- Gurusthalam at Thiruvallur, Tamil Nad Shree Yoga Gnana Dhakshanamoorthy Peetam
Mantras and hymnsEdit
Dakshinamurthy Gayatri Mantra
Om vRishabha-dhvajaaya Vidmahe
Thanno Dakshinamoorthy Prachodayaath
ॐ वृषभध्वजाय विद्महे घृणिहस्ताय धीमहि | तन्नो दक्षिणामूर्ति प्रचोदयात् ||
DakShinamoorthy Stótram by Adi Shankārachārya is a laudatory hymn for this form of Siva.
om namah pranavarthāya shuddhājnanaikāmoortaye ! nirmālaya prashāntaya dakshiNāmūrtayé namah !! chidghanaya maheshāya vatamūlanivasiné ! omkāravāchyarūpāya dakShināmūrtayé namah !! Guravey sarvalokanaam bhiShajé bhavaroginam ! Nidhaye sarvavidyanaam dakShinamūrtayé namah !!
The Complete Stotram
In his aspect as Yoga Dakshinamurti, Shiva is generally represented in any of the two styles described as under: -
- He is represented sitting in padmasana posture and engrossed in meditation. He is shown as having four arms. His four arms are depicted in different ways. In the upper right hand he holds his trident (trishula); he carries a bowl of human skull in his upper left hand; the lower right hand is shown in chinmudra; and the lower left hand is raised to his chest.
- In another representation, he is shown as sitting under a banyan tree. His one leg rests on the ground, while the other is on his thigh, with the help of a Yogapatta. His four arms are shown in different ways. He carries an akshamala in his upper right hand; the upper left hand is shown as carrying fire; the lower right hand is depicted in dyanamudra; and the lower left hand is shown in abhayamudra. Below his seat, two deers are shown squatting, and a cobra wound around his right arm looks towards him.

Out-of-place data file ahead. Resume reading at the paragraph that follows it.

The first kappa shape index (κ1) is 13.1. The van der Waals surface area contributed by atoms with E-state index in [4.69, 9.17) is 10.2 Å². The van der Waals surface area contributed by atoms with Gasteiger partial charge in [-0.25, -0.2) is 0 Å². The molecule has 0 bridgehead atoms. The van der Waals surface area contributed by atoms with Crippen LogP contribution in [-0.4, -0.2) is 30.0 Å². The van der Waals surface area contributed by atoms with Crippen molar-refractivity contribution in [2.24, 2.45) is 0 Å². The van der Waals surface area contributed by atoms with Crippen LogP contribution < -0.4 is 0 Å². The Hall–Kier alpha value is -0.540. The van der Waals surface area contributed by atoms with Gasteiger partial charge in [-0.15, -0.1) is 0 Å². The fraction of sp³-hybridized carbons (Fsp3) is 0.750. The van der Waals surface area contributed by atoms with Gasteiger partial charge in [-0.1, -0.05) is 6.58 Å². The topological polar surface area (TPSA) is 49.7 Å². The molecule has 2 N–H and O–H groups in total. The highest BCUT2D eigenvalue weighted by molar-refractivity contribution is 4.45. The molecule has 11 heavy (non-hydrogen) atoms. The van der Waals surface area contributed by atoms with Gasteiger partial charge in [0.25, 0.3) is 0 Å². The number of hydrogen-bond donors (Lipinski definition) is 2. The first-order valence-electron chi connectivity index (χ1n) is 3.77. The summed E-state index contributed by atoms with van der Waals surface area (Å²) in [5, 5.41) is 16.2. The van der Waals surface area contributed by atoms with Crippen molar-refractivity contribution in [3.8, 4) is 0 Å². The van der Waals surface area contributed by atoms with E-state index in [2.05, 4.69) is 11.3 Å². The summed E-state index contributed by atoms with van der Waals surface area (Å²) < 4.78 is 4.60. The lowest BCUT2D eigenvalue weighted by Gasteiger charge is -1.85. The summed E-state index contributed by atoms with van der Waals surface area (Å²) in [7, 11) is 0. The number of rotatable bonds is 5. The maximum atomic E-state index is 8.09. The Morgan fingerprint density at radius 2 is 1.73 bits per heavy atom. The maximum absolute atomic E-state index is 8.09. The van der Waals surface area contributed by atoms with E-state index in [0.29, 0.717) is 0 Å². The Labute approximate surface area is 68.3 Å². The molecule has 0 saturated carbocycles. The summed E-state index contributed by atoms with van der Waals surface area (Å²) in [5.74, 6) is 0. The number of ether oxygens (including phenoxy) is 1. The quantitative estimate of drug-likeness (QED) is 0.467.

- For iconographic description of the Dakṣiṇāmūrti form, see: Sivaramamurti (1976), p. 47.
- Dictionary of Hindu Lore and Legend (ISBN 0-500-51088-1) by Anna Dallapiccola
- For description of the form as representing teaching functions, see: Kramrisch, p. 472.
- Magick of the Gods and Goddesses: Invoking the Power of the Ancient Gods By D. J. Conway p.284
- Shiva to Shankara: Decoding the Phallic Symbol By Dr. Devdutt Pattanaik p.139
- Rajarajan, R.K.K. "New Dimensions of Dakṣiṇāmūrti: with Special Reference to Vijayanagara-Nāyaka Art".
- Rajarajan, R.K.K. "Dakṣiṇamūrti on vimānas of Viṣṇu Temples in the Far South".
- For the deer-throne and the audience of sages as Dakṣiṇāmūrti, see: Chakravarti, p. 155.
- Sadhguru. "Yogeshwar: A Heartless Yogi".
- "PM Narendra Modi to unveil first 112 feet Shiva idol at Isha Foundation". The Indian Express.
- Sadhguru. "The first Guru is born". The Times of India.
- http://adiyogi.org/about-the-abode/. Missing or empty